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FAQ
1. How do I know how much house I can afford? Answer
2. What is the difference between a fixed-rate loan and an adjustable-rate loan? Answer
3. How is an index and margin used in an ARM? Answer
4. How do I know which type of mortgage is best for me? Answer
5. What does my mortgage payment include? Answer
6. How much cash will I need to purchase a home? Answer
7. What should I do during the loan process? Answer
8. What shouldn't I do during the loan process? Answer
9. What is the first time homebuyer $8,000 tax credit? Answer
10. What is the $6,500 move up homebuyer tax credit? Answer
11. What is the definition of a first time home buyer? Answer

Q : How do I know how much house I can afford?
A : Generally speaking, you can purchase a home with a value of two or three times your annual household income. However, the amount that you can borrow will also depend upon your employment history, credit history, current savings and debts, and the amount of down payment you are willing to make. You may also be able to take advantage of special loan programs for first time buyers to purchase a home with a higher value. Give us a call, and we can help you determine exactly how much you can afford.
 
Q : What is the difference between a fixed-rate loan and an adjustable-rate loan?
A : With a fixed-rate mortgage, the interest rate stays the same during the life of the loan. With an adjustable-rate mortgage (ARM), the interest changes periodically, typically in relation to an index. While the monthly payments that you make with a fixed-rate mortgage are relatively stable, payments on an ARM loan will likely change. There are advantages and disadvantages to each type of mortgage, and the best way to select a loan product is by talking to us.
 
Q : How is an index and margin used in an ARM?
A : An index is an economic indicator that lenders use to set the interest rate for an ARM. Generally the interest rate that you pay is a combination of the index rate and a pre-specified margin. Three commonly used indices are the One-Year Treasury Bill, the Cost of Funds of the 11th District Federal Home Loan Bank (COFI), and the London InterBank Offering Rate (LIBOR).
 
Q : How do I know which type of mortgage is best for me?
A : There is no simple formula to determine the type of mortgage that is best for you. This choice depends on a number of factors, including your current financial picture and how long you intend to keep your house. Yampa Valley Bank can help you evaluate your choices and help you make the most appropriate decision.
 
Q : What does my mortgage payment include?
A : For most homeowners, the monthly mortgage payments include three separate parts:
  • Principal: Repayment on the amount borrowed
  • Interest: Payment to the lender for the amount borrowed
  • Taxes & Insurance: Monthly payments are normally made into a special escrow account for items like hazard insurance and property taxes. This feature is sometimes optional, in which case the fees will be paid by you directly to the County Tax Assessor and property insurance company.
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    Q : How much cash will I need to purchase a home?
    A : The amount of cash that is necessary depends on a number of items. Generally speaking, though, you will need to supply:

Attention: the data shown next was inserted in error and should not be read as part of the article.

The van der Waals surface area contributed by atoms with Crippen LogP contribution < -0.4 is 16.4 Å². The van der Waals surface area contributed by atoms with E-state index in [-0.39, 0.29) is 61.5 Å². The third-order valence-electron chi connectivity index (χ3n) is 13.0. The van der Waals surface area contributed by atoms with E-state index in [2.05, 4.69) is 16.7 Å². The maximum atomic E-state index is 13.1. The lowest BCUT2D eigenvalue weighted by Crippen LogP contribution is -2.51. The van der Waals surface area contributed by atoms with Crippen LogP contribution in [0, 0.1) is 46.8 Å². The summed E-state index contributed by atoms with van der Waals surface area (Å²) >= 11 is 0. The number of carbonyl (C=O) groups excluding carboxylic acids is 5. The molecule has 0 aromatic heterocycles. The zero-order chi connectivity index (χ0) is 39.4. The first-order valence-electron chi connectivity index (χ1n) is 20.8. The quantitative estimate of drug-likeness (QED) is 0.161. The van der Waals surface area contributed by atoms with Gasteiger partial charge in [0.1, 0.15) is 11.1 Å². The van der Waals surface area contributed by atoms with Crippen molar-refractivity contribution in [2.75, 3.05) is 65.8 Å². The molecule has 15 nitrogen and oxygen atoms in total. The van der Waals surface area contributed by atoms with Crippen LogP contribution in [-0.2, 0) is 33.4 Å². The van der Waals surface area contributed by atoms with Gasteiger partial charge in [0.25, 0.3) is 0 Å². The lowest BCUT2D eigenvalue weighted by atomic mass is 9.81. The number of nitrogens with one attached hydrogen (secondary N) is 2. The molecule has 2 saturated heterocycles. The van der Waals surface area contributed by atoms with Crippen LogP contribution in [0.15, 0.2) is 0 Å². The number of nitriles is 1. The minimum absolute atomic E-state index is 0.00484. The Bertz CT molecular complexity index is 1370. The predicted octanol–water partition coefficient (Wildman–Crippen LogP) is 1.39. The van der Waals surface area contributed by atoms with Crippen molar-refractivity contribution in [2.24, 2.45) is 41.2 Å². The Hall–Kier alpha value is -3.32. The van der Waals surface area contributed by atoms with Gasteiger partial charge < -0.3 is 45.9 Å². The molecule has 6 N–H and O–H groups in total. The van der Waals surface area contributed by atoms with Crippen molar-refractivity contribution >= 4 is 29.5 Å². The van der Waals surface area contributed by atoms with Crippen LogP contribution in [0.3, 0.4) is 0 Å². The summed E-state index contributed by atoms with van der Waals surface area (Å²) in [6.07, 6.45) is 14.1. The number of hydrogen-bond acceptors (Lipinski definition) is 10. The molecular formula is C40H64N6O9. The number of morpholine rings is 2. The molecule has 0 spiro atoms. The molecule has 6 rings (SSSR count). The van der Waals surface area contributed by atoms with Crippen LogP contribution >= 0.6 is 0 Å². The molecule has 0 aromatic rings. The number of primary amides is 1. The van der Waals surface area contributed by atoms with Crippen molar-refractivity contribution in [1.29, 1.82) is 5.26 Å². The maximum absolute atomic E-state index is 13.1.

• Earnest Money: The deposit that is supplied when you make an offer on the house
  • Down Payment: A percentage of the cost of the home that is due at settlement
  • Closing Costs: Costs associated with processing paperwork to purchase or refinance a house
  • There are some programs that require very little money down. Everything depends on your specific situation, so please call us with any questions.

     
    Q : What should I do during the loan process?
    A : DO:

    Put the cash you need to close into a seperate account and don't touch it until closing

    Promptly get back to us with any information that we request, this will make the process go smoothly

    Set up homeowner's insurance promptly

     
    Q : What shouldn't I do during the loan process?
    A : To make your loan process go smoothly DON'T:

    Buy a car, or make any major purchases on credit cards

    Apply for any type of additional credit because taking out additional credit may change your approval

    Change jobs or change your method of income (for example changing from an hourly wage to commission)

    Become past due on any accounts

    Bounce checks, if they are on the statement that you give to the lender it could hurt the approval process

    Leave town around your closing date without making arrangements with us

     
    Q : What is the first time homebuyer $8,000 tax credit?
    A : A tax credit of up to $8,000 is available for qualified first time homebuyers purchasing a primary residence. The home needs to be under contract by April 30, 2010 and close by June 30, 2010. Time is running out quickly!! Please call us with any questions or visit the link below:

    http://www.federalhousingtaxcredit.com/faq1.php

     
    Q : What is the $6,500 move up homebuyer tax credit?
    A : The tax credit of $6,500 is available to buyers purchasing a primary residence. Homes priced above $800,000 are not elegible for the tax credit. Buyers have to have lived in their previous residence for at least five consecutive years of the eight years prior to the purchase of the new home. There are income limits of $125,000 for a single tax payer and $225,000 for married tax payers filing a joint return. The tax credit amount is reduced for buyers with income above the limits. Please look at the following link for more information:

    http://www.federalhousingtaxcredit.com/faq2.php

     
    Q : What is the definition of a first time home buyer?
    A : Any individual that has not owned a residence in the last three years.